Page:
It’s become almost an orthodoxy to cite The Sound as the most underrated and perhaps greatest post-punk quartet of the 80s. Yet it never seems to boost their profile, even when twists in fashion mean half the hipster bands of the day resemble diluted versions of them.
Perhaps this welcome, worthwhile career-compilation will nudge a few from the churches of Joy Division, The Cure and The Bunnymen towards the South London outsiders’ stealthy shadows.
Their story ended a sad one, as frustration and depression contributed to the death of singer-songwriter-guitarist Adrian Borland in 1999. By then he’d established a solo career, but The Sound had left a legacy of burning beauty and bile.
The first box here gathers Jeopardy, From The Lion’s Mouth and All Fall Down, their scorching, peerless opening trinity for Korova/Warners, as well as a BBC live set and bonus EPs. The second traces their defiant phase, as Shock Of Daylight, Heads And Hearts and Thunder Up reaffirmed their power and poise. Propaganda, the pre-Korova ‘demos’ rarity, is also included.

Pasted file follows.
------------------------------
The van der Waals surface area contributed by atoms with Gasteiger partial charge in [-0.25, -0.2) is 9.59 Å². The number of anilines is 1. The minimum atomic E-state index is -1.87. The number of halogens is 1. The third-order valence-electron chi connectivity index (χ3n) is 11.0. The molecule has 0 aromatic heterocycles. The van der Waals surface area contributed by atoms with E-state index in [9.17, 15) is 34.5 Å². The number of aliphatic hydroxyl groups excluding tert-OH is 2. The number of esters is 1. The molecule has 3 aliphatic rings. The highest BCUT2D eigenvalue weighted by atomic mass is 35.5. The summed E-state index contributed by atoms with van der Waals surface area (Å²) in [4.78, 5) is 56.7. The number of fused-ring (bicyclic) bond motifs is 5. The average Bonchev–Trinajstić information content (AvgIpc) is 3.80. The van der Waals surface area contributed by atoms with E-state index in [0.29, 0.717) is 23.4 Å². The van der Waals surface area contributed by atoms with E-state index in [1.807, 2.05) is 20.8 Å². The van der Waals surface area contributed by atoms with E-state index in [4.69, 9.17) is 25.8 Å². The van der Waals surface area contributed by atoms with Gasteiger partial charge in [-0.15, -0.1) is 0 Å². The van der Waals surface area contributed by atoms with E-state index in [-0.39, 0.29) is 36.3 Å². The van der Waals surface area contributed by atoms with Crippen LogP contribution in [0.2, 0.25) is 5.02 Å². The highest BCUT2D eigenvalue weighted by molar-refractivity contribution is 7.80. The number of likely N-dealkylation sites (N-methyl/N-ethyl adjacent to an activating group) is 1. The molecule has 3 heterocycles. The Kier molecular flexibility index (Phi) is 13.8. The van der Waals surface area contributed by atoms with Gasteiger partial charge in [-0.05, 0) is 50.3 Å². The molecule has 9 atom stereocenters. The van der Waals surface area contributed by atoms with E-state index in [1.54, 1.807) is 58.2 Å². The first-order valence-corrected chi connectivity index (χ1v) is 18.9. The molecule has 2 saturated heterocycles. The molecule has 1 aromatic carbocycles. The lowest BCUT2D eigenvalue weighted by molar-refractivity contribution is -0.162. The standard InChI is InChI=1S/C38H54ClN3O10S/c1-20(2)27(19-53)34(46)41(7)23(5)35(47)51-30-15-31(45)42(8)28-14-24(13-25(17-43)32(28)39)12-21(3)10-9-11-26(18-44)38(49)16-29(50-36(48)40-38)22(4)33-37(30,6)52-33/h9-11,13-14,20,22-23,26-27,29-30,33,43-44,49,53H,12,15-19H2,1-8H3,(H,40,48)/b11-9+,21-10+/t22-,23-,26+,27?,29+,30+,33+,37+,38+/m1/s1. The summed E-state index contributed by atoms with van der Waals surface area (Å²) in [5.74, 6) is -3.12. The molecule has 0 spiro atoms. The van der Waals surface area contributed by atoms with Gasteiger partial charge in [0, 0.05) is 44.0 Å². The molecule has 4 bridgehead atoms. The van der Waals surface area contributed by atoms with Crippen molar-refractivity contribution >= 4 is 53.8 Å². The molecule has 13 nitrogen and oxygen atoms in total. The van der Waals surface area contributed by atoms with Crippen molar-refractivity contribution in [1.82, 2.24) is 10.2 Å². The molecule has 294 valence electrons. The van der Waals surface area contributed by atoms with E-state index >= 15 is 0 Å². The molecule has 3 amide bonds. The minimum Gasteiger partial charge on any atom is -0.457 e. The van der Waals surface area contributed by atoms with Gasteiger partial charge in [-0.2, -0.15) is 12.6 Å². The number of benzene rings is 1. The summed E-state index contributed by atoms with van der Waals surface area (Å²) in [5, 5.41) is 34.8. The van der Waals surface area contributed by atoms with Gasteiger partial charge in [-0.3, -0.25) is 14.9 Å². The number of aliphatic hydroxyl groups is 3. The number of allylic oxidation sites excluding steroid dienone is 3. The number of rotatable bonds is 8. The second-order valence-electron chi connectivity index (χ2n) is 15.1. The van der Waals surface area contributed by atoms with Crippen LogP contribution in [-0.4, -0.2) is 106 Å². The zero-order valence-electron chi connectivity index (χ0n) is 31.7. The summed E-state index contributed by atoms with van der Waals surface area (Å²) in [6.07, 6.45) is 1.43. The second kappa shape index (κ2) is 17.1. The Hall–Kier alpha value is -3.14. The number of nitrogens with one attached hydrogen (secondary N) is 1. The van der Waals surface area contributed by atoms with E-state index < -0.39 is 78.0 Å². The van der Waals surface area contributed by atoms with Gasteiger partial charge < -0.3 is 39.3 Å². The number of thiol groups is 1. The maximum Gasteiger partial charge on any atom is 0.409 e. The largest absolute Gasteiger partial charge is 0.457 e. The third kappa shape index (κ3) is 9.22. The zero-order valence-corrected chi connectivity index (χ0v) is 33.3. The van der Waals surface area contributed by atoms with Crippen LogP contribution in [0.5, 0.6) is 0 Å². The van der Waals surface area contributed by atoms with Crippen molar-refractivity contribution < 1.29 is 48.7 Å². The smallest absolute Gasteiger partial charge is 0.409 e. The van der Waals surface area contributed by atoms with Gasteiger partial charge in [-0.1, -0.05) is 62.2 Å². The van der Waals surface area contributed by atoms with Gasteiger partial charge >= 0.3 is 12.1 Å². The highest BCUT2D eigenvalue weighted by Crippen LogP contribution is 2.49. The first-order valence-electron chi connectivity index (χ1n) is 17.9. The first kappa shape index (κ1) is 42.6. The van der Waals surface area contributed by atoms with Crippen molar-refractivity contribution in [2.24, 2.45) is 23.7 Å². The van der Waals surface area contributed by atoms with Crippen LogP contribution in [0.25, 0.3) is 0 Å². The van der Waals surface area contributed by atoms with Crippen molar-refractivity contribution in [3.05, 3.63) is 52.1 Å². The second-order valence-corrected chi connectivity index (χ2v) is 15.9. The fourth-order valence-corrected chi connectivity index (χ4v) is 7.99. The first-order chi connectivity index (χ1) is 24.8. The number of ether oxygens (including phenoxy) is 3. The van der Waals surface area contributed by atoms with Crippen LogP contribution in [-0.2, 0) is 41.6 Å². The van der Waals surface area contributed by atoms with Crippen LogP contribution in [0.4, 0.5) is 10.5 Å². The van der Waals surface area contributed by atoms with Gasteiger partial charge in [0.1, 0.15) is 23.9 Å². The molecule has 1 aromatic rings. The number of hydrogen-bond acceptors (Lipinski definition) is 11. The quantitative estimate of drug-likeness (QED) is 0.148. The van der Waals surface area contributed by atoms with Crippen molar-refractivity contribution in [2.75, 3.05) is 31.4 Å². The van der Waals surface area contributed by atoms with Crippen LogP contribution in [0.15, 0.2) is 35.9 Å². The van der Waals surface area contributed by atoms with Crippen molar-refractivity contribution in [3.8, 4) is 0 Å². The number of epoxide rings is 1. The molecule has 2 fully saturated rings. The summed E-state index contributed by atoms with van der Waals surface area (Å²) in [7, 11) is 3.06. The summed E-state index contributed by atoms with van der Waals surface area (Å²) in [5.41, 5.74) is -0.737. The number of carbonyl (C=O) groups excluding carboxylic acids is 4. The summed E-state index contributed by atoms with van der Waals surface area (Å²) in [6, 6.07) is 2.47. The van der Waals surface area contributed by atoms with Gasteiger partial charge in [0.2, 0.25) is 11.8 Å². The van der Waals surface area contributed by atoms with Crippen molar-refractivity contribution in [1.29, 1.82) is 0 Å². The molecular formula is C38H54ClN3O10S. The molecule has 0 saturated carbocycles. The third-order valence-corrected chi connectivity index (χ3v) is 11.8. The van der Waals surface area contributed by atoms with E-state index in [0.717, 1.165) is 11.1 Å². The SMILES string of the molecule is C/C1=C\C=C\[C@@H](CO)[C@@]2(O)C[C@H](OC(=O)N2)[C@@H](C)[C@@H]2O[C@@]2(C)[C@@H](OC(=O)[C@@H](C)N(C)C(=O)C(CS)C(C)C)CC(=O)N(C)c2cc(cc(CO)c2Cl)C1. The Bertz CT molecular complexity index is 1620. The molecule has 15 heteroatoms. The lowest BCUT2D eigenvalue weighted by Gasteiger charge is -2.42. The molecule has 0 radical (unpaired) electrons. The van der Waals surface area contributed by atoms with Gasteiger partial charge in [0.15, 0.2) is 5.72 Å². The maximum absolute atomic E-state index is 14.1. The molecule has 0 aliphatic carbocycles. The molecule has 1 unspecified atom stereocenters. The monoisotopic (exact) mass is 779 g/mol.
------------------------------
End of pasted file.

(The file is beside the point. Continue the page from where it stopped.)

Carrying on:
And while those albums all walk a perfect line between restraint and explosion, from the rage of Missiles to the romance of Monument, it might be the live (from the Marquee) double, In The Hothouse, which best exemplifies their simultaneous grandeur and grit.
You can still feel the conviction coming off it, as band and audience merge in the belief that this music moves mountains and these words will change things. Borland is in his element, winning./o:p